So far this season, the Minnesota Vikings have gotten some pretty impressive performances from players that weren’t on the team in 2016. We all know about the contributions of running back Dalvin Cook, who was a strong Rookie of the Year candidate until last week, and quarterback Case Keenum has done some nice things in the place of Sam Bradford. However, there’s one player that, in my opinion, stands out more than the rest of the newcomers through the first quarter of this season, and it’s a guy that Rick Spielman and company took a bit of heat for signing.
When the Vikings signed offensive tackle Riley Reiff in the offseason, they gave him a whole lot of money to protect the blind side of whatever quarterback the Vikings were going to have out there in any given week. (Presumably Sam Bradford, of course, but we’ve seen how that’s gone thus far.) Reiff was regarded as an average to slightly above average player during his time with the Lions, playing left tackle for them until Taylor Decker pushed him over to the right tackle spot in his last year in the Motor City.
The terms of Reiff’s deal put a lot of people off. The Vikings, after already having “missed” (supposedly) on several other offensive tackles, wound up giving Reiff a five-year, $58.75 million deal with over $26 million in guarantees. That sounds like a whole lot of money. . .and it is. But the Vikings, who had suffered through a couple of seasons of horrible offensive line play, especially from the left tackle spot, thought that he was worth the price.
Thus far, that assessment has been accurate.
Pro Football Focus has put out their rankings of offensive line in terms of pass blocking efficiency through the first quarter of the season, and the Vikings. . .who were nothing short of a complete disaster last season. . .sit at #11 in the NFL. Reiff is a huge part of that.
The Vikings had one of the league’s worst offensive lines last season, and the additions they made through the draft and free agency have made an immediate and obvious difference. Nobody on the Vikings line has allowed more than one sack and as a unit they have surrendered 36 total pressures.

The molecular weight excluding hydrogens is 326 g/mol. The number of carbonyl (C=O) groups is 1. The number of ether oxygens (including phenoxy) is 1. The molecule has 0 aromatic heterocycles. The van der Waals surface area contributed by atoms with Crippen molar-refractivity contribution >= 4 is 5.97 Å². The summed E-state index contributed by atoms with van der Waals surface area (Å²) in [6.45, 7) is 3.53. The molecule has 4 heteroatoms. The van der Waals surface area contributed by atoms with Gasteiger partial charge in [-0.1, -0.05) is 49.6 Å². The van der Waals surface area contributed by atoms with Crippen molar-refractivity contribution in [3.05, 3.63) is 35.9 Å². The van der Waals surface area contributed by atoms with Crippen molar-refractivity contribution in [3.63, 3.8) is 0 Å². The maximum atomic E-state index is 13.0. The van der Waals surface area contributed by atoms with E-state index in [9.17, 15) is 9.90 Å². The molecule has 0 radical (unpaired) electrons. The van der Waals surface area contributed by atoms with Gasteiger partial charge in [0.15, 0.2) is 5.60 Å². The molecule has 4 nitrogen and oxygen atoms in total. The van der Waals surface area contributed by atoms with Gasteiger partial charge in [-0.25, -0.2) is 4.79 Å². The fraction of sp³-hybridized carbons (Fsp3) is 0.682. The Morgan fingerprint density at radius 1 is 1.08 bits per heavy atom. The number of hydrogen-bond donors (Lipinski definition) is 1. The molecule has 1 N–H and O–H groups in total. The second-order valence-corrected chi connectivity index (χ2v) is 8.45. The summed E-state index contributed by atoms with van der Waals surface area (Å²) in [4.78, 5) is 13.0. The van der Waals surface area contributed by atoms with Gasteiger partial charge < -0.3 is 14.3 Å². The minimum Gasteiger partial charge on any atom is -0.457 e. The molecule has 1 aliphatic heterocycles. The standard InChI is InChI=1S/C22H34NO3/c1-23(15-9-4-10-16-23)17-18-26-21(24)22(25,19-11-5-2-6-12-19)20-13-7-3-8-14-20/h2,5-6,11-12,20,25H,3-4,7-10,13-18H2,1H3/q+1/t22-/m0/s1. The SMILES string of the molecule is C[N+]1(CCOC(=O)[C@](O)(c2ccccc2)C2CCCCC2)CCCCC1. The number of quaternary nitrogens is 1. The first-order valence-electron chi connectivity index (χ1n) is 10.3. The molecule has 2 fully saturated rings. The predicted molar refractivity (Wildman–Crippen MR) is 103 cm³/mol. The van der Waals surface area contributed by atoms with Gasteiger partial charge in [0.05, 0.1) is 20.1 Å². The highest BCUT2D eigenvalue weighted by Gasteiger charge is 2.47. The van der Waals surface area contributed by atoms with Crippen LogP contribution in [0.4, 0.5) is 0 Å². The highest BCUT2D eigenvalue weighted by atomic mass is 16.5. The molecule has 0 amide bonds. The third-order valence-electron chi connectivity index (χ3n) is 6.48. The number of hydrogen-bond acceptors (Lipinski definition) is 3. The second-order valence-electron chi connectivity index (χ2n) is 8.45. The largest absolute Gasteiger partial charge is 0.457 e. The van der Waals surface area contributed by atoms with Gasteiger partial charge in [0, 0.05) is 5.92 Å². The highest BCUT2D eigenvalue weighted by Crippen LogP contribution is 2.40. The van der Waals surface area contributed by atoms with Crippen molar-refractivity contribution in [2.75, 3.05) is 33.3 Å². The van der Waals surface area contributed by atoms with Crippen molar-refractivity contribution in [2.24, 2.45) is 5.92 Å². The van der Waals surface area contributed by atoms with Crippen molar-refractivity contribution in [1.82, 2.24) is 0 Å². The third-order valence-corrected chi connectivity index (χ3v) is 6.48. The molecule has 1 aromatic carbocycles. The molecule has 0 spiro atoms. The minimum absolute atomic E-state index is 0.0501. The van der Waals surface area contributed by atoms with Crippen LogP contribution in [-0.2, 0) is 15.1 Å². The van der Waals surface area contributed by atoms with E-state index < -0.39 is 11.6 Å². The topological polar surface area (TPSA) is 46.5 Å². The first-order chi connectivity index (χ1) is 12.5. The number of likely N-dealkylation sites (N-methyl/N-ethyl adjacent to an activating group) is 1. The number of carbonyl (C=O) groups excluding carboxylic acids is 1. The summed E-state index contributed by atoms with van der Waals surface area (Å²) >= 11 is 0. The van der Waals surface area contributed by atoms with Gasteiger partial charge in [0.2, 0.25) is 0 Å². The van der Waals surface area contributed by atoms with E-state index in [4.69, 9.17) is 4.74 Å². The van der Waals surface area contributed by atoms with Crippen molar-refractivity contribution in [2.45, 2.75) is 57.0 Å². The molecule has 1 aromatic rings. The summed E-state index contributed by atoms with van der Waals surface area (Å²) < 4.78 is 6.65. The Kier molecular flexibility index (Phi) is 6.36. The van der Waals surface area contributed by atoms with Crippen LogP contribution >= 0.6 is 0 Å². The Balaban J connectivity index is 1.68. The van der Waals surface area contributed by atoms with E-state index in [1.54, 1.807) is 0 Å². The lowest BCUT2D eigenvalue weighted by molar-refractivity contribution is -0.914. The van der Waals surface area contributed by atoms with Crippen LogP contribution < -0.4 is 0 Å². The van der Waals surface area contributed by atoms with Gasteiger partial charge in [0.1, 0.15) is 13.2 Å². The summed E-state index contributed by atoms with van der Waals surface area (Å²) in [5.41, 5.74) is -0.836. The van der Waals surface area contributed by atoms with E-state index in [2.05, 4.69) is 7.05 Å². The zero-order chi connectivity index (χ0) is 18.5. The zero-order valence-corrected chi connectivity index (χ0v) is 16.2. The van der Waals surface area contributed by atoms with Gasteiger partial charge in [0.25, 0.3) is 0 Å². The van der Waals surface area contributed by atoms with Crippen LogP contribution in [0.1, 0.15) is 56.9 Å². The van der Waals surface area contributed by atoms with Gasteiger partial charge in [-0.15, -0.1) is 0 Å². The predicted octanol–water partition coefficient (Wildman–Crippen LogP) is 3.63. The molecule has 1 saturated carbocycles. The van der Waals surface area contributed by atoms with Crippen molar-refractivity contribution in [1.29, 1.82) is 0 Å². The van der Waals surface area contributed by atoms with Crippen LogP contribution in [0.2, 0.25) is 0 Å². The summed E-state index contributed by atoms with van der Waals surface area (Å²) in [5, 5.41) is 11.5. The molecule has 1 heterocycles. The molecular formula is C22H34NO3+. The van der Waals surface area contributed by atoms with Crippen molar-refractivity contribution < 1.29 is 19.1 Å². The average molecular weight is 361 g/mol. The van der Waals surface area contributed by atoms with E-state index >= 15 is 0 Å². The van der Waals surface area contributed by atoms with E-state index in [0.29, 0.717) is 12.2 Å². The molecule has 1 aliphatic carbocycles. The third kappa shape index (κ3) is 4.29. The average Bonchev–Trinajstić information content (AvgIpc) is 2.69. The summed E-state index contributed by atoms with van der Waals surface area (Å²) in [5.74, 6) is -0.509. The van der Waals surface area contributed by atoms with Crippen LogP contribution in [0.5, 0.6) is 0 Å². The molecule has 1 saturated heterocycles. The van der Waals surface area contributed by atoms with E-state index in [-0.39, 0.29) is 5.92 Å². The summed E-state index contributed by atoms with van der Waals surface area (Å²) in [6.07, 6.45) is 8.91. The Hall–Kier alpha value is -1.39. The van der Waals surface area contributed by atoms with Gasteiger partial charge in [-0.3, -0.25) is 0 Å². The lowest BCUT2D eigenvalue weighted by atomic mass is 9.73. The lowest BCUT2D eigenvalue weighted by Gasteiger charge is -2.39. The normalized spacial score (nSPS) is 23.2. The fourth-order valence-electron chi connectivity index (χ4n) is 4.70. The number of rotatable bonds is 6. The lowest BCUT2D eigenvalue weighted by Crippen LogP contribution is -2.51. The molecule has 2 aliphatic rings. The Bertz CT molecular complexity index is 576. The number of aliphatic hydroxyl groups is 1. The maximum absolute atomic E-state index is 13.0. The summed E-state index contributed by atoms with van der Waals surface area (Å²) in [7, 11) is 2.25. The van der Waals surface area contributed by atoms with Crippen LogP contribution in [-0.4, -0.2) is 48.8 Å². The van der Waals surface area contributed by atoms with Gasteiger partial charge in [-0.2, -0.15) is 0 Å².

To contrast. . .let’s take a look at an offensive line headed up by one of our old friends, the Matt Kalil-led Carolina Panthers, who find themselves at #15 in the rankings.
Only Matt Kalil holds this back from being a much higher-ranked line. Kalil has surrendered four of the five sacks this line has surrendered and 13-of-38 total pressures across 136 snaps.
Yes, Kalil. . .who got basically the same contract as Reiff did this offseason despite not having had an even average year since his rookie season. . .is single-handedly dragging down the entire Carolina offensive line. Not a good look. I guess that “demanding excellence” isn’t everything it’s cracked up to be.
So far, per PFF, Reiff’s grade for the year is currently at 75.4, which ranks him 21st among all NFL tackles (both left side and right side). The Vikings’ other bookend, Mike Remmers, is just ahead of him at 75.9, which is 19th in the NFL. Now, those grades might not sound incredibly high. . .but, if ye have a strong enough stomach, let’s compare them to what the Vikings put out at the left tackle spot last season.
- T.J. Clemmings - 31.0 (It’s okay. . .he can’t hurt us anymore)
- Matt Kalil - 37.2 (for the two games he actually participated in)
- Jake Long - 63.9 (though he was looking better until his leg gave out)
The Vikings were a disaster along the offensive line in 2016, and that showed in the limitations the offense had. Bradford had no time to really do anything longer than a checkdown, and the running game was among the most atrocious the Vikings have fielded since the advent of the 16-game schedule. I know that other new faces have contributed to that, such as Remmers at right tackle and rookie Pat Elflein at center. But I honestly feel that Reiff’s contributions at left tackle. . .not the least of which is giving the Vikings’ quarterbacks the confidence that they might not get their internal organs rearranged on every single snap. . .has been the biggest part of that.
Honestly, how many times have we said in this space that the Vikings’ didn’t need to have the best offensive line in the league. . .they just needed to not suck? Well, Reiff’s presence has taken this offensive line well beyond “not suck” status for the first quarter of this season, and hopefully that will continue going forward.
When you add it all up, that’s why I think Riley Reiff has been the Vikings’ most impressive newcomer through the first four games of this season. Yeah, you can make a case for Dalvin Cook, but then you have to bring up his injury, and that would just make everyone sad and angry. So, let’s focus on the positive.